Welcome to the Battle of Olympus Dev Diary, a series dedicated to giving the community a behind-the-scenes look into the lives of game developers. Understand the struggles and successes that come with making an engaging game. We began this series at the end of last year and intend to keep going all the way through our game development process.
In Dev Diary #2, we’ll hear from Game Director Ranko Trifkovic about our quest for the fighting system in the Battle of Olympus.
In this article we will talk about:
- Humble Beginnings
- What went right?
- What went wrong?
- Enter weapons
When I was first introduced to the Battle of Olympus project, the fighting was a bit too vanilla. The models were stylish and the background was excellent, but the combat consisted of a few linear, generic blows. Our Zeus (there were no Hades at that point) was battling another Zeus and while the controls felt responsive enough, there was not much flair to it.
Creating an arcade fighting game can be a challenging task, as it requires a strong understanding of game design principles and a deep appreciation for the genre.
One of the main difficulties is finding the right balance between depth and accessibility. On the one hand, the game needs to have a high level of depth and complexity, with a wide range of moves, combos, and strategies for players to master. On the other hand, it also needs to be accessible and easy to pick up for new players, who may not have a lot of experience with fighting games. Striking the right balance between these two conflicting goals can be difficult, and requires careful consideration and playtesting.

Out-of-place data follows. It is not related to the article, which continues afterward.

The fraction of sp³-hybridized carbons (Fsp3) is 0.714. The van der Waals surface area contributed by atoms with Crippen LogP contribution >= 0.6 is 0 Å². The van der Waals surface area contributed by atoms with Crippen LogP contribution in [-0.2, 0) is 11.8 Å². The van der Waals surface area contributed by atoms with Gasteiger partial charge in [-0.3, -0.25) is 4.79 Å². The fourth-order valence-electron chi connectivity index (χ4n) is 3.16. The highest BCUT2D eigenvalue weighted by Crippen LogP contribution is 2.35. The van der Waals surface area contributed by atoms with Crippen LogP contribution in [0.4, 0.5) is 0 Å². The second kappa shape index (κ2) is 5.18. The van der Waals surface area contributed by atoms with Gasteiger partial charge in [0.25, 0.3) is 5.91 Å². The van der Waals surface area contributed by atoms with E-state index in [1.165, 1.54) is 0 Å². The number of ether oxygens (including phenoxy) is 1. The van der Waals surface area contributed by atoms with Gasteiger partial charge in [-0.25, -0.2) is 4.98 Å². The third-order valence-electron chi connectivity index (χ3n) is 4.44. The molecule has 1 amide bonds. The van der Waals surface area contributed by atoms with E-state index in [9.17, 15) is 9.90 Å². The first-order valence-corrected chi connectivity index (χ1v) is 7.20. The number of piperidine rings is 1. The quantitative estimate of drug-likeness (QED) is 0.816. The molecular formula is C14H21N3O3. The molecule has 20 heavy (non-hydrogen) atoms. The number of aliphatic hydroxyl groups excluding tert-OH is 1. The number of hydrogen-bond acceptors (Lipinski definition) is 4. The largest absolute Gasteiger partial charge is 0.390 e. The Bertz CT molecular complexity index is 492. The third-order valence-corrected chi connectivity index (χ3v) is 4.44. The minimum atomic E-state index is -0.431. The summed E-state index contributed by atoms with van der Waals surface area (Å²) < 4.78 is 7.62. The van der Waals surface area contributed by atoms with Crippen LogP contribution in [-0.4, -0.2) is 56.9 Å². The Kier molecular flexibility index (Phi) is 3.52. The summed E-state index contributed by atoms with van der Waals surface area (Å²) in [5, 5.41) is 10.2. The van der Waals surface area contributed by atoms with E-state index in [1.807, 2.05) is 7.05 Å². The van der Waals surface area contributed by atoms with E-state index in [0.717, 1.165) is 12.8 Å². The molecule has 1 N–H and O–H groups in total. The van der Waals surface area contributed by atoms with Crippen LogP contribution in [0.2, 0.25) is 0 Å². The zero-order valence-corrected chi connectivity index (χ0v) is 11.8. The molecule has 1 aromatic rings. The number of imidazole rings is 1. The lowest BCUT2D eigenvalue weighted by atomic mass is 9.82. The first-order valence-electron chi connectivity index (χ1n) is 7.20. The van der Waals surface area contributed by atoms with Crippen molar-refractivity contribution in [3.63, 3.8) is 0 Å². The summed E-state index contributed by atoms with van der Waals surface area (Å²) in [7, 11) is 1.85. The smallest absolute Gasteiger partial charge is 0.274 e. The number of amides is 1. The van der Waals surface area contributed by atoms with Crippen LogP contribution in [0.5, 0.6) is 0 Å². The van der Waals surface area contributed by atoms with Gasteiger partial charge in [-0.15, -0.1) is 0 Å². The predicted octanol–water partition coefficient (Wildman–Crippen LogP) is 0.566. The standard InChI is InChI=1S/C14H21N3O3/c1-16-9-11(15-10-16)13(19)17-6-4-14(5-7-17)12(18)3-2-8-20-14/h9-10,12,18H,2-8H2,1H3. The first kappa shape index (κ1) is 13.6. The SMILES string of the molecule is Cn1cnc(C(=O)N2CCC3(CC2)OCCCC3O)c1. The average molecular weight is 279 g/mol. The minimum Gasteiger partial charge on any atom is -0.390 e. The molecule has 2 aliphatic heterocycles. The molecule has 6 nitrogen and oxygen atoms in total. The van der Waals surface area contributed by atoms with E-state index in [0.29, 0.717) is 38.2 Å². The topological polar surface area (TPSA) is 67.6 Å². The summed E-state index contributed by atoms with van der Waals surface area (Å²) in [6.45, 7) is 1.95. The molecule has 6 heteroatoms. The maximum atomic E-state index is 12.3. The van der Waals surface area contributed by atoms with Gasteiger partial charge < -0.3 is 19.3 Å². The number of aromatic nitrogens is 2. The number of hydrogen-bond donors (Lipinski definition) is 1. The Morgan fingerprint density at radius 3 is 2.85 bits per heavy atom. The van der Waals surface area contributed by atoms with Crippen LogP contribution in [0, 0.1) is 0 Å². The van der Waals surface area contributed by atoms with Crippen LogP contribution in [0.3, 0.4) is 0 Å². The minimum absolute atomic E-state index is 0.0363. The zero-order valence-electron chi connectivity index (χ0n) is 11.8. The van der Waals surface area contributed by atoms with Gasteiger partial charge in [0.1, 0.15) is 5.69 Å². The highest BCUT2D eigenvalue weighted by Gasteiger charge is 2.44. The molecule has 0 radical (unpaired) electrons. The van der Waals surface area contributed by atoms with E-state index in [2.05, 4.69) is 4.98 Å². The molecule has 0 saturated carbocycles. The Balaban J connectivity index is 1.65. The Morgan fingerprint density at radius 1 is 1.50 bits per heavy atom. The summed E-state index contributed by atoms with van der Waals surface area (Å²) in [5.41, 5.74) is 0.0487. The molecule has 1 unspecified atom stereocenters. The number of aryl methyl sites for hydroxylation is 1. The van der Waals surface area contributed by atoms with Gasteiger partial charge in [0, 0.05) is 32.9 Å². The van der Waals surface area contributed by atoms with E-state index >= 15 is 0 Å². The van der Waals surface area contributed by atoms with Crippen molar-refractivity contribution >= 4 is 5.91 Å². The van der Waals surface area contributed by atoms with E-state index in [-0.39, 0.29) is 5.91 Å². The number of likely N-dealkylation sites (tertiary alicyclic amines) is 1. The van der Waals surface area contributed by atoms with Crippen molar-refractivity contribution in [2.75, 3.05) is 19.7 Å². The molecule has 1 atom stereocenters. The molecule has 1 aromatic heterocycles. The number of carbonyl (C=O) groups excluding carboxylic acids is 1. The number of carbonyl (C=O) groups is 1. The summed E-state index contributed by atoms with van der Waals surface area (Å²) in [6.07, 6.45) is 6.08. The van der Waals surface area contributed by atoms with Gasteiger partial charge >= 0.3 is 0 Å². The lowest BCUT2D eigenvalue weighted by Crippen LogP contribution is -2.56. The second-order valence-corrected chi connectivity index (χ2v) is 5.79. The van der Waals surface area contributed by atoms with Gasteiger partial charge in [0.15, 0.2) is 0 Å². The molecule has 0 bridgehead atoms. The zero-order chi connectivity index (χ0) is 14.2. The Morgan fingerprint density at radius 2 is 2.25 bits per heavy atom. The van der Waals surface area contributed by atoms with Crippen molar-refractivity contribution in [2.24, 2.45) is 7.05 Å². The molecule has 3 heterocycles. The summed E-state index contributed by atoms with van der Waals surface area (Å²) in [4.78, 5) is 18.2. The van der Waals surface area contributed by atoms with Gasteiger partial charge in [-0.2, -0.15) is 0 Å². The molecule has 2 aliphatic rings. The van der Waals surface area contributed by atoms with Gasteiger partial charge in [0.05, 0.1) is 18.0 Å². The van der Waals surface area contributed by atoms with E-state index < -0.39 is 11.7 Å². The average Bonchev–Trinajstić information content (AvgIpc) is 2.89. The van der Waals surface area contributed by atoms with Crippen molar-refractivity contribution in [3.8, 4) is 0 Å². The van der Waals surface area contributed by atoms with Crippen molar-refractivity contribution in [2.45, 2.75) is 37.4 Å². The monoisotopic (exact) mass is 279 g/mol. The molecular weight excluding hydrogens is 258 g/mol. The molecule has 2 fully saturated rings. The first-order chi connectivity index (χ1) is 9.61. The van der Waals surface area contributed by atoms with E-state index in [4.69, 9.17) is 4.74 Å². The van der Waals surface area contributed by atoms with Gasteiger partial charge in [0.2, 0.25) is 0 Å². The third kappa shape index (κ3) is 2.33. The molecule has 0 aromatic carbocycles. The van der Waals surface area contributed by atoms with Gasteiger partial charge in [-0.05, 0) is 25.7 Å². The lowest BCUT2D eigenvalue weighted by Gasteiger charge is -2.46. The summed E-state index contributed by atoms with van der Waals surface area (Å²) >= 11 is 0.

Another challenge in designing an arcade fighting game is creating a diverse and interesting cast of characters. Each character needs to have their own distinct personality, appearance, and playstyle, and finding the right mix of characters can be difficult. It’s also important to ensure that no character is too overpowered or underpowered, as this can lead to unbalanced gameplay and frustration for players.
In addition to character design, the game’s overall art style and visual design are also important. The game needs to have a cohesive and visually appealing art style, while also making sure that the characters and stages are clearly distinguishable and easy to read for players.
Finally, the game’s overall mechanics and gameplay systems need to be carefully designed and balanced. This includes the game’s controls, movement, and combo systems, as well as the various modes and features that the game offers. Ensuring that the gameplay is smooth, responsive, and enjoyable for players is crucial to the success of the game.
Overall, designing an arcade fighting game similar to Tekken or Street Fighter is a complex and multifaceted task.
What went right?
Straight off the bat, we had smooth responsive controls, but we didn’t have any characters or special moves.